Finding the cause, finding more effective treatments and discovering the cure for Parkinson’s is the focus of the Parkinson’s Research Foundation, an IRS registered non-profit foundation that was established in 2001 to support and expand the pioneering research of Dr. Paul Greengard¹s laboratory at The Rockefeller University. Dr. Greengard discovered the fundamental rules by which neurons in the brain and spinal cord interact with one another work that earned him medicine’s highest honor, the Nobel Prize. He did this largely by examining the effects of the neurotransmitter dopamine, a chemical messenger that is progressively lost in Parkinson’s disease. By teasing apart the intricate pathways and second messengers by which dopamine exerts its array of effects on neurons, Dr. Greengard and his team of scientists are laying the groundwork for a new generation of Parkinson’s medications that act at the molecular level to stop the disease in its tracks or prevent it altogether.
Dr. Greengard has assembled a close knit group of more than 25 outstanding scientists who are focused on translating the fundamental understandings about the dopamine system into new treatments for Parkinson’s. The core team of researchers based at the Stern Foundation laboratory on the campus of The Rockefeller University interacts continually with collaborators from the United Kingdom, France, Sweden, Italy, Japan and Korea. This global presence ensures that no promising research lead is overlooked, and that progress can be made on multiple fronts simultaneously.
State-of-the Art Facility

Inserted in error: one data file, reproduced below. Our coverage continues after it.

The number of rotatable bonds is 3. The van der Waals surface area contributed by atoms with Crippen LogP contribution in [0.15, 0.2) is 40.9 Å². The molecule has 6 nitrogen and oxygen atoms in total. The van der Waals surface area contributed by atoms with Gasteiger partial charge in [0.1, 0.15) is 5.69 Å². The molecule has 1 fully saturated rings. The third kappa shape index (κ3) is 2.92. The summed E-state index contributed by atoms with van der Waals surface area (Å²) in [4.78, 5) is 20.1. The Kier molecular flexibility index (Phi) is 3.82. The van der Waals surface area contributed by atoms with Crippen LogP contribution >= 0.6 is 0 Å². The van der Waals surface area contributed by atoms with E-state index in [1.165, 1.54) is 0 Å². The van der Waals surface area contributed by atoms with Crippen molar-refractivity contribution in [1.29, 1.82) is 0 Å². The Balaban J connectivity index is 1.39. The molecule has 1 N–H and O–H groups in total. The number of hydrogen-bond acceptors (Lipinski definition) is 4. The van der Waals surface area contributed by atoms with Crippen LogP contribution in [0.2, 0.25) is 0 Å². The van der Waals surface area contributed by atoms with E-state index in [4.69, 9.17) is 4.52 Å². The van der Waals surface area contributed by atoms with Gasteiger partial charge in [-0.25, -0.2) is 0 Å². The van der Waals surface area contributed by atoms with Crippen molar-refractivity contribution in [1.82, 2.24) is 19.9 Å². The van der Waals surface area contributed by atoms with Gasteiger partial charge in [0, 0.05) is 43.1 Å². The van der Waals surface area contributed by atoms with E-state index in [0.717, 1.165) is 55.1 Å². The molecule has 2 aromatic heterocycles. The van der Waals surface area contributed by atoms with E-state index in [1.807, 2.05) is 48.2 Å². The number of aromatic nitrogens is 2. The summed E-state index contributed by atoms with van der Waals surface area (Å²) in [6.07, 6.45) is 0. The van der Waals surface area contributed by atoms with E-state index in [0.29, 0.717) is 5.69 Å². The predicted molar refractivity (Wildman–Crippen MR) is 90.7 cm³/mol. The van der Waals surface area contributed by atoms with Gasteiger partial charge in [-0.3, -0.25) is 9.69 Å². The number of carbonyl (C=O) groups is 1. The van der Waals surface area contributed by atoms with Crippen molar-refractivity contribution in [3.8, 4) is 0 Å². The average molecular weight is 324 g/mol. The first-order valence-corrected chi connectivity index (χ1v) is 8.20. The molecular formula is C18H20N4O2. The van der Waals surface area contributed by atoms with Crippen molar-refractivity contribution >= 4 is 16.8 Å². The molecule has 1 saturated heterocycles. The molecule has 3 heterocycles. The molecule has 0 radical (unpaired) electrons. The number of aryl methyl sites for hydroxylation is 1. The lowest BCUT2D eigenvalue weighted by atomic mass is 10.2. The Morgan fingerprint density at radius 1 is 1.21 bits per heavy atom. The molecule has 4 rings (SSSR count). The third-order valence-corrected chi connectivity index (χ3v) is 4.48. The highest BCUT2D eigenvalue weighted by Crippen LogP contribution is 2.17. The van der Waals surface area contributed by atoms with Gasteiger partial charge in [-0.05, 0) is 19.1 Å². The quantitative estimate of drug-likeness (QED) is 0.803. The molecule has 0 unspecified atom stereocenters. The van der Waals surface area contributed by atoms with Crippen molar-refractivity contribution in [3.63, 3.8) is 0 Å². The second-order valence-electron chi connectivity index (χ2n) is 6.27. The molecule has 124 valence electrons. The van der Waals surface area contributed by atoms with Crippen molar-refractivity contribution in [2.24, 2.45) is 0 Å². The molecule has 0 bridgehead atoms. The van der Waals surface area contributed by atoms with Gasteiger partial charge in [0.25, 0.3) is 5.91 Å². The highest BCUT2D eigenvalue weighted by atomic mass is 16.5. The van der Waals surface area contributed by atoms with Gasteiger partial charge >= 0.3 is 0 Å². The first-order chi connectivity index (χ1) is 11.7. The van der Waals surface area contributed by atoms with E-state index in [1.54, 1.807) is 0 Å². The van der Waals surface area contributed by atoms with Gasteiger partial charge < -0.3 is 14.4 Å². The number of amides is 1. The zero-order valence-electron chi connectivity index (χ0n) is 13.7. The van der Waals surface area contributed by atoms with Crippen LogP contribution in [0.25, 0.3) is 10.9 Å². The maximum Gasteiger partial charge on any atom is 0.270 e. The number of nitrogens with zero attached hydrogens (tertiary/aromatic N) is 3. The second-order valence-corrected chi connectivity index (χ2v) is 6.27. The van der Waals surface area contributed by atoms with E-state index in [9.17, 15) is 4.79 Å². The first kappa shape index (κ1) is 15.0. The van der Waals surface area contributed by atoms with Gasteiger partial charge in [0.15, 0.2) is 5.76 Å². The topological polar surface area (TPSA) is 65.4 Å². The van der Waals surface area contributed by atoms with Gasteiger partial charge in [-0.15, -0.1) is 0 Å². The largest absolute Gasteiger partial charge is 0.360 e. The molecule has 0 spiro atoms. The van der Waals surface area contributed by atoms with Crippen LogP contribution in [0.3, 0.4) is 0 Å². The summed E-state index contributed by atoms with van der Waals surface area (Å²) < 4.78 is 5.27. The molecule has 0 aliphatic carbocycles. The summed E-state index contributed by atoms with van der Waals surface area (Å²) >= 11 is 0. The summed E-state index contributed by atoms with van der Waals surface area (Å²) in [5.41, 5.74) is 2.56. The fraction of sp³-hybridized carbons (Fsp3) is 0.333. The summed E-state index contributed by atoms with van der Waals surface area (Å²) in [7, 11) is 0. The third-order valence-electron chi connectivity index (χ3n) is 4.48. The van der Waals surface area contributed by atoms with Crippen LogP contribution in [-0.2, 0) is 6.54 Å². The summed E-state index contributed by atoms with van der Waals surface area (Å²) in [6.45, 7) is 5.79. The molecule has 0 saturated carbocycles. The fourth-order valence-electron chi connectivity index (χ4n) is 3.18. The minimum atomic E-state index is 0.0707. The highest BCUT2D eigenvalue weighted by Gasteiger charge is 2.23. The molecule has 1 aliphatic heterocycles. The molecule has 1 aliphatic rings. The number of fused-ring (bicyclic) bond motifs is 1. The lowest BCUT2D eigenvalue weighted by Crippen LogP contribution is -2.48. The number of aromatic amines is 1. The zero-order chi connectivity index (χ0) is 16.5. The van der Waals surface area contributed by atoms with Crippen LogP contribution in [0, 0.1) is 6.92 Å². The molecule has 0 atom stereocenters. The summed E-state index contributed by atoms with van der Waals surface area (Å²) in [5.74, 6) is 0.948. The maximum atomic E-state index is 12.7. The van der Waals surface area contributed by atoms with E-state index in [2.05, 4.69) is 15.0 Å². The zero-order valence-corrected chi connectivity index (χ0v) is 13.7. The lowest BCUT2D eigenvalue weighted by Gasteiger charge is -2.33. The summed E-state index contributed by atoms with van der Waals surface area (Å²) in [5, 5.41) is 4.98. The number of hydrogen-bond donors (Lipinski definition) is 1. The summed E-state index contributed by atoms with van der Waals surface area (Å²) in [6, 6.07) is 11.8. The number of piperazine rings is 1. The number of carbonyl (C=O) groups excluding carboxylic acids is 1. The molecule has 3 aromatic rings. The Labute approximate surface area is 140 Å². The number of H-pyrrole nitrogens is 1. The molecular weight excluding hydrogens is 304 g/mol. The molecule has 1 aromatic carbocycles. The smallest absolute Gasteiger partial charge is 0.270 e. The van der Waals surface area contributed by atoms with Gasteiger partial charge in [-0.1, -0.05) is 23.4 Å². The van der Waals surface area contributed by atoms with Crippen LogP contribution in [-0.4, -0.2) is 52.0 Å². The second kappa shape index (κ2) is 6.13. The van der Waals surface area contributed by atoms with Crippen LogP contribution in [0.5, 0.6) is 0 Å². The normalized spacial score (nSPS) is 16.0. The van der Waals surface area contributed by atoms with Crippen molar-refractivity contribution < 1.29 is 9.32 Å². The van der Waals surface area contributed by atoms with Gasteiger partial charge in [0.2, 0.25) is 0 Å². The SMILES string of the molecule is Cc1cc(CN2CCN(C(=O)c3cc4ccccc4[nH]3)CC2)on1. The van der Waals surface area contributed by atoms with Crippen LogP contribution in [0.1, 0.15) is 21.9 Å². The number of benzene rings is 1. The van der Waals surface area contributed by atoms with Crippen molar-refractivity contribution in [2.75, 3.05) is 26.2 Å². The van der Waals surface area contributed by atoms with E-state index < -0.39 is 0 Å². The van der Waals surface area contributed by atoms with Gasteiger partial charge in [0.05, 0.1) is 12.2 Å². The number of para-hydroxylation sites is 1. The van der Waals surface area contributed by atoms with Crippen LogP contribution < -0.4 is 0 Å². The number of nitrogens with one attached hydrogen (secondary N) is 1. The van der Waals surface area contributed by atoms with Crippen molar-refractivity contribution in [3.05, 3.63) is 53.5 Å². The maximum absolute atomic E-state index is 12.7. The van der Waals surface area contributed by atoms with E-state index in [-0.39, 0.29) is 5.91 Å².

The Stern Center shares a state-of-the-art laboratory at The Rockefeller University with the Fisher Center for Alzheimer’s Research, a synergistic arrangement that capitalizes on the similar scientific questions that drive research aimed at curing these two different brain diseases. (For more information about the Fisher Center for Alzheimer’s Research, please see their website.)
The laboratory is equipped with the most advanced technology available to scientists engaged in the fight against these neurodegenerative disorders. These cutting edge instruments include all the essential tools of molecular biology, such as gene chips that permit scientists to monitor hundreds of genes as they are turned on and off during nerve-cell function, and sophisticated equipment that enables researchers to peer inside nerve cells and eavesdrop on their inner workings. Another research tool created specifically for the lab is the transgenic mouse model, a mouse in which certain genes thought to be involved in PD are removed, inserted or are abnormally over-expressed. These animal models are critical to pre-clinical research aimed at developing and testing potential drug candidates.
In addition, an integrated computer complex at the Stern Center facilitates data analysis and expedites worldwide exchange of information, while an adjoining conference center brings together top scientists from around the world. Informal collaborations among researchers augment annual symposia at The Rockefeller University on related subjects.
With its unmatched combination of advanced technology and brilliant scientific minds, the Stern Foundation is uniquely equipped to lead the search for a cure for Parkinson’s and, indeed, has already made outstanding progress toward this critical goal.